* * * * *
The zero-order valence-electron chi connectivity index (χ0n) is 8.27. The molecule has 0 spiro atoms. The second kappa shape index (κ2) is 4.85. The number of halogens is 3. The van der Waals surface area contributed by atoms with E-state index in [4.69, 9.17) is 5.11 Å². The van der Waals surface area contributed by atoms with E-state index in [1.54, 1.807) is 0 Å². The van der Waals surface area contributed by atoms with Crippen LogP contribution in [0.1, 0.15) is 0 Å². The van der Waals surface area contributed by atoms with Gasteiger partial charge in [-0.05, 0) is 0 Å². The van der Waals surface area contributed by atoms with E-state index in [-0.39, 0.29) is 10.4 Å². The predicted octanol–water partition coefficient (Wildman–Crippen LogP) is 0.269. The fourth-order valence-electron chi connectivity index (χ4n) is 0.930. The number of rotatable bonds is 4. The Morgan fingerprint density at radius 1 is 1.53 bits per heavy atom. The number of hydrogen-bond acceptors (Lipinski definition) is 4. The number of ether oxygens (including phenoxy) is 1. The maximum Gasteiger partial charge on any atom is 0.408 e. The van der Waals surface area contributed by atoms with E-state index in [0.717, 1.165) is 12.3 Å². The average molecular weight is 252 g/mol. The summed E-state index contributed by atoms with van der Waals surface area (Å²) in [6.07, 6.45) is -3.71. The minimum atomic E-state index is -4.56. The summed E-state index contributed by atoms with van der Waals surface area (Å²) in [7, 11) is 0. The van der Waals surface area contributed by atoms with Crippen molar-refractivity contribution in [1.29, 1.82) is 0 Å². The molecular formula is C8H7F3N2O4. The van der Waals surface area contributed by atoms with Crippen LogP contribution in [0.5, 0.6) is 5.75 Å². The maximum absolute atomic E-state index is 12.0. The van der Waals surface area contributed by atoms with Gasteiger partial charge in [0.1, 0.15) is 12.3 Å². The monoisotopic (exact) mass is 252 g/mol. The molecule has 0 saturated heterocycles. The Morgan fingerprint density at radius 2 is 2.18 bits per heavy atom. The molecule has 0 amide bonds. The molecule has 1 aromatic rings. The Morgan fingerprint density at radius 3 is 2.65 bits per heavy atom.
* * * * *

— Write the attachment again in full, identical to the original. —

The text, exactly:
The zero-order valence-electron chi connectivity index (χ0n) is 8.27. The molecule has 0 spiro atoms. The second kappa shape index (κ2) is 4.85. The number of halogens is 3. The van der Waals surface area contributed by atoms with E-state index in [4.69, 9.17) is 5.11 Å². The van der Waals surface area contributed by atoms with E-state index in [1.54, 1.807) is 0 Å². The van der Waals surface area contributed by atoms with Crippen LogP contribution in [0.1, 0.15) is 0 Å². The van der Waals surface area contributed by atoms with Gasteiger partial charge in [-0.05, 0) is 0 Å². The van der Waals surface area contributed by atoms with E-state index in [-0.39, 0.29) is 10.4 Å². The predicted octanol–water partition coefficient (Wildman–Crippen LogP) is 0.269. The fourth-order valence-electron chi connectivity index (χ4n) is 0.930. The number of rotatable bonds is 4. The Morgan fingerprint density at radius 1 is 1.53 bits per heavy atom. The number of hydrogen-bond acceptors (Lipinski definition) is 4. The number of ether oxygens (including phenoxy) is 1. The maximum Gasteiger partial charge on any atom is 0.408 e. The van der Waals surface area contributed by atoms with E-state index in [0.717, 1.165) is 12.3 Å². The average molecular weight is 252 g/mol. The summed E-state index contributed by atoms with van der Waals surface area (Å²) in [6.07, 6.45) is -3.71. The minimum atomic E-state index is -4.56. The summed E-state index contributed by atoms with van der Waals surface area (Å²) in [7, 11) is 0. The van der Waals surface area contributed by atoms with Crippen molar-refractivity contribution in [1.29, 1.82) is 0 Å². The molecular formula is C8H7F3N2O4. The van der Waals surface area contributed by atoms with Crippen LogP contribution in [0.5, 0.6) is 5.75 Å². The maximum absolute atomic E-state index is 12.0. The van der Waals surface area contributed by atoms with Gasteiger partial charge in [0.1, 0.15) is 12.3 Å². The monoisotopic (exact) mass is 252 g/mol. The molecule has 0 saturated heterocycles. The Morgan fingerprint density at radius 2 is 2.18 bits per heavy atom. The molecule has 0 amide bonds. The molecule has 1 aromatic rings. The Morgan fingerprint density at radius 3 is 2.65 bits per heavy atom.